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Farm Fresh Blog
Tuesday, 30 September 2014

     Since the Troll was just a wee pup he's been able to entertain himself. He crawls into his own little world with such wild enthusiasm that just watching him play brightens my day. Perhaps we could all learn something from this little dog. Trace makes his own fun. He doesn't require special toys. Trace creates his own toys - his own fun.

He played and he played and he played.  He raced up and down the fence line with his toy - not parading it for me or Cowboy, or anyone else, just racing with a glove, or perhaps it was a rabbit, or a squirrel, or maybe it was the red bird that poops on Momma's truck mirrors.  From time to time he would stop, flip it in the air, and catch it in moves that would make a Harlem Globetrotter proud.


I stood in the morning mist and watched Trace play and I thought "the world be such a better place if, like this little dog, we embraced the things that God gave us, the hand we were dealt, confident that it was really all we needed to be happy.

Posted by: forensicfarmgirl AT 09:58 am   |  Permalink   |  6 Comments  |  Email
Thursday, 25 September 2014


If you're looking for sympathy, look outside a family of cops, or ranchers. We've seen it all, so copious amounts of blood just aren't that impressive unless your arm is actually lying in the dust. And that is only impressive because it means driving the 4wheeler will be more difficult, thus the working of cattle will go slower.

And so it was that despite the rapid drip of blood all over my shirt and the 4wheeler, I pressed onward. Being a crime scene investigator brings a certain skill set. As I crashed through the brush, I glanced down from time to time to check the bleeding. Nope, no arterial spurting, just the steady heavy flow of dripped blood. No worries there.

"Just a flesh wound!"

(For the younger crowd, google Monty Python and watch it.)

But I'm getting ahead of myself. As all bloody adventures begin, this one began with cattle. Regarding building fences, it is said that if you can throw dishwater through it, a goat can get through it. The same can be said for keeping cattle on a large piece of property in North Texas. Since everything they need and more is provided on the 133 acres we own one would think they have no reason to wander, but cows don't reason like that. They also have two great allies in their quest for adventure: the creek and the hogs.

A lazy little creek meanders through our property like an anaconda in the Amazon. Most of the time the creek is bone dry, but when it rains, this creek can turn into a raging force of nature, capable of moving large trees which crash through fences like battering rams. Then you add the feral hogs. These hogs can grow to enormous numbers and proportions. They use the dry creekbeds as highways and consider the fences across the creek as mere speedbumps. In time these Porky Pigs create holes in a fence big enough to drive a truck through, or at least a large heifer.

As is my habit, each morning the dogs and I drive the property on the 4wheeler. And each morning I saw fresh evidence of cattle: tracks and cow patties, but no cows. Each afternoon would find the whole group of them chewing their cud under the pecan trees by the big pond in the pasture. Since the property is so wild, it is entirely plausible we could lose an entire herd of cows, or lions, tigers, and bears, in the forest and never find them, so it wasn't until we were packing to leave that we realized we had a problem.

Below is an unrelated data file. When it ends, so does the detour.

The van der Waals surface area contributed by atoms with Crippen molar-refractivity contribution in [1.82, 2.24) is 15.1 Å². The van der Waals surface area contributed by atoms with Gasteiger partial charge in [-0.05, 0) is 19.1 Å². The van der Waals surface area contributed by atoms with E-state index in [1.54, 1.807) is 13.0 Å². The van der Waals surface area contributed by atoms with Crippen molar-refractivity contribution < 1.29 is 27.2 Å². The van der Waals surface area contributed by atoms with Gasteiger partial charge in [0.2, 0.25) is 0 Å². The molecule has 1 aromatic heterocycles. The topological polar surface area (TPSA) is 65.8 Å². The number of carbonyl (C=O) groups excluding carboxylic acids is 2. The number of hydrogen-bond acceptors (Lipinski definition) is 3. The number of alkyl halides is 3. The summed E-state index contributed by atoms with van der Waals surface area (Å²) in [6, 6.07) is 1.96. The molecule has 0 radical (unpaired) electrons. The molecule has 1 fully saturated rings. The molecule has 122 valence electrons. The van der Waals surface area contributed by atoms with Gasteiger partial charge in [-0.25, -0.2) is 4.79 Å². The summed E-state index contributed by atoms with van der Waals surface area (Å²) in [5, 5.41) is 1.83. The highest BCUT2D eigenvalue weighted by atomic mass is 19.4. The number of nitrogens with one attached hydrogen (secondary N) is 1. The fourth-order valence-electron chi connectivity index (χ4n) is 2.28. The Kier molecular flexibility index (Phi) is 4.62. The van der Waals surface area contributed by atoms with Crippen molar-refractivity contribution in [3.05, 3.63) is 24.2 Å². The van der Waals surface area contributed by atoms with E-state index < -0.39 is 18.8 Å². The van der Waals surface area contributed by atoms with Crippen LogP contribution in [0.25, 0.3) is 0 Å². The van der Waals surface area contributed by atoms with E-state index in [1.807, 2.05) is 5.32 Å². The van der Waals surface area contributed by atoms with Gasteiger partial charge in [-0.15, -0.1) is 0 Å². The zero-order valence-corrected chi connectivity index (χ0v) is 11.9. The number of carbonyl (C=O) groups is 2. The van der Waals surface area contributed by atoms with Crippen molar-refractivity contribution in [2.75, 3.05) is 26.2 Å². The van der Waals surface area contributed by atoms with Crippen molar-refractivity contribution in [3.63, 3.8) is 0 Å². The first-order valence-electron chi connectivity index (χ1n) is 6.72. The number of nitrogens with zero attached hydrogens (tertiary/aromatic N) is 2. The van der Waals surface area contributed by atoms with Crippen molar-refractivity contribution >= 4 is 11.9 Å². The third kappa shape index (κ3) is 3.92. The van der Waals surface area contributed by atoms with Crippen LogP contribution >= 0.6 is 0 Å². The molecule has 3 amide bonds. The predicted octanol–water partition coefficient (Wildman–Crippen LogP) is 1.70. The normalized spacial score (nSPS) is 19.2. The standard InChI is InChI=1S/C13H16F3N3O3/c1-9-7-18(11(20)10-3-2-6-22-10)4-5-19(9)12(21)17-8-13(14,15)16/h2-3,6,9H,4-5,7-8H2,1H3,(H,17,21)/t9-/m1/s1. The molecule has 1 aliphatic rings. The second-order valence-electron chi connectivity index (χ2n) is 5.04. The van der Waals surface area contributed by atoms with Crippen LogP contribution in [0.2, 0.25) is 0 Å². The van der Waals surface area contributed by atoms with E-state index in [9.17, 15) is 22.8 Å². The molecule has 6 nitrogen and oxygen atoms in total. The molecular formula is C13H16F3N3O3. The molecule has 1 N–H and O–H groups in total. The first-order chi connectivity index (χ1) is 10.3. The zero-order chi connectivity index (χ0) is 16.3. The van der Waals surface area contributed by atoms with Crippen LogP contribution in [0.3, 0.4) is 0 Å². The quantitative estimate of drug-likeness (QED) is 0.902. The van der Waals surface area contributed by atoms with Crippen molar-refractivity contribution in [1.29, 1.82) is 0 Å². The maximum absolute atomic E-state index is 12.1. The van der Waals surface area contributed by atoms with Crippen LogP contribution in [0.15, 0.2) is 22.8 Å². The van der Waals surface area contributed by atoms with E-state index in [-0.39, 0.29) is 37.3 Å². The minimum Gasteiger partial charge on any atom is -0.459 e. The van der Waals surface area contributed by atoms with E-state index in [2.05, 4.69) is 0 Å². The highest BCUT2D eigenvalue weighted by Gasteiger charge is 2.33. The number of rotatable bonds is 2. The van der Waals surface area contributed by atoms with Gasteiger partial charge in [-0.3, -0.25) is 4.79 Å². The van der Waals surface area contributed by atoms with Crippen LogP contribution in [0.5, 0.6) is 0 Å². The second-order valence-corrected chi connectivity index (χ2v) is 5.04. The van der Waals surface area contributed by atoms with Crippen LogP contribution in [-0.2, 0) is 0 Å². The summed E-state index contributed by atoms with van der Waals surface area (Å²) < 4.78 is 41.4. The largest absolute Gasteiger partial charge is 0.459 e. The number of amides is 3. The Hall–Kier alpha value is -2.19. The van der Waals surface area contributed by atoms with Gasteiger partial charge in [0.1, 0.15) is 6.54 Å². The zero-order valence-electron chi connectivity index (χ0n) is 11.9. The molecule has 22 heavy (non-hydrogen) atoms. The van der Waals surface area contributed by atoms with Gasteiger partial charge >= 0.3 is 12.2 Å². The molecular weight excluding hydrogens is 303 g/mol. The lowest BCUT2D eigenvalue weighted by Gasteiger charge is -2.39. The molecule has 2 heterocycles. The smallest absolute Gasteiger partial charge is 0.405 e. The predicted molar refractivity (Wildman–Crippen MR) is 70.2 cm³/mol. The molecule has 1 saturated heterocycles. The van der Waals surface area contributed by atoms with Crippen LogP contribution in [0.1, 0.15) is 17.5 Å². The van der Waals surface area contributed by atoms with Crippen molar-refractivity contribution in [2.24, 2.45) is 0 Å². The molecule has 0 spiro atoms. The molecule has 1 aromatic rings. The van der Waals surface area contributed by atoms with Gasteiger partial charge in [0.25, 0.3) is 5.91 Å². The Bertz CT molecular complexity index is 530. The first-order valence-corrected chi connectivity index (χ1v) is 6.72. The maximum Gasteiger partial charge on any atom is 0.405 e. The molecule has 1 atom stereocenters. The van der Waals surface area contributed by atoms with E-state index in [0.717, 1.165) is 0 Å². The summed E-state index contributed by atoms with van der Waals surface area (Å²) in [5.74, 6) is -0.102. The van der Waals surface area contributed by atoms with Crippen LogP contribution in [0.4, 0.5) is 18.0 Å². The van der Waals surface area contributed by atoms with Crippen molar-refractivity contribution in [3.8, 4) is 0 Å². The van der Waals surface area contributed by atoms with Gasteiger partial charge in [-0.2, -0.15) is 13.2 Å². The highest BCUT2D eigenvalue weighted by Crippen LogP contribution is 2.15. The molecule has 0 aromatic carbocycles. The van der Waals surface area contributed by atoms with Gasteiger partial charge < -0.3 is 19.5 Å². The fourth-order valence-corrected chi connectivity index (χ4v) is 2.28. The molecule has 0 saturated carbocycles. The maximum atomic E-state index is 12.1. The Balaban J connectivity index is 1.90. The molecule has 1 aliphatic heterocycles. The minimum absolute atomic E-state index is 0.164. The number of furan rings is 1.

Other Half happened to look across the fence at the neighbor's property and saw a couple of our cows staring back at him. Rut ro!

"Houston, we have a problem."

Since the property they were on was bigger than ours, and just as wild, finding everyone and getting them pushed back onto our ranch was a massive undertaking which would have been impossible without the Border Collies. Fortunately most of this group started life as show cattle and were tame, so we began shaking feed sacks and calling them like puppies. The biggest chow hounds began to emerge from the brush. Then we had to convince them to follow us down a fence line, down a deep dry creek, up a deep dry creek, and down acres and acres in the opposite direction of the metal cow feeder. It was an arduous task which required patience, a great deal of acting, an empty feed sack, and dogs.

When we discovered the cattle were out we just had Trace the Troll and Ranger the Blue Heeler in the pickup. I raced off on the 4 wheeler to open the north gate so we could call cattle to that open gate. Once they walked ALL THE WAY TO THAT GATE, they would then have to retrace their path on the opposite side of the fence (our side) to return to the exact same spot they had just left but on the other side of a field fence. Try explaining that to a cow.

I did manage to get one in that way. The other one petered out about half way through the journey and announced that,

"Fat girls can't walk that far."

I almost cried when she turned back around, but I continued on with the one greedy chow hound who was convinced the empty feed sack would produce goodies if she just walked a little farther. I got her to the feeder where she was rewarded with actual cattle cubes. Then I returned for the other one. She was well on her way back to where she started. And that's when I saw a little red streak. Other Half had deployed the Heat-Seeking Missile.

 Trace the Troll/Norman Bates the Psycho/Red Feather the Nasty Ranch Dog had been jettisoned. He raced through the brush so far away from both of us that he was a mere red dot in the distance. He found the cow, picked her up, and headed her back toward Other Half, then turned her into the creek where the water gap in the fence was down, and his job was done. Just like that, she was back on our property. He was huffing and puffing and proud of himself.  Ranger had also been deployed but he apparently had only run part of the distance before announcing,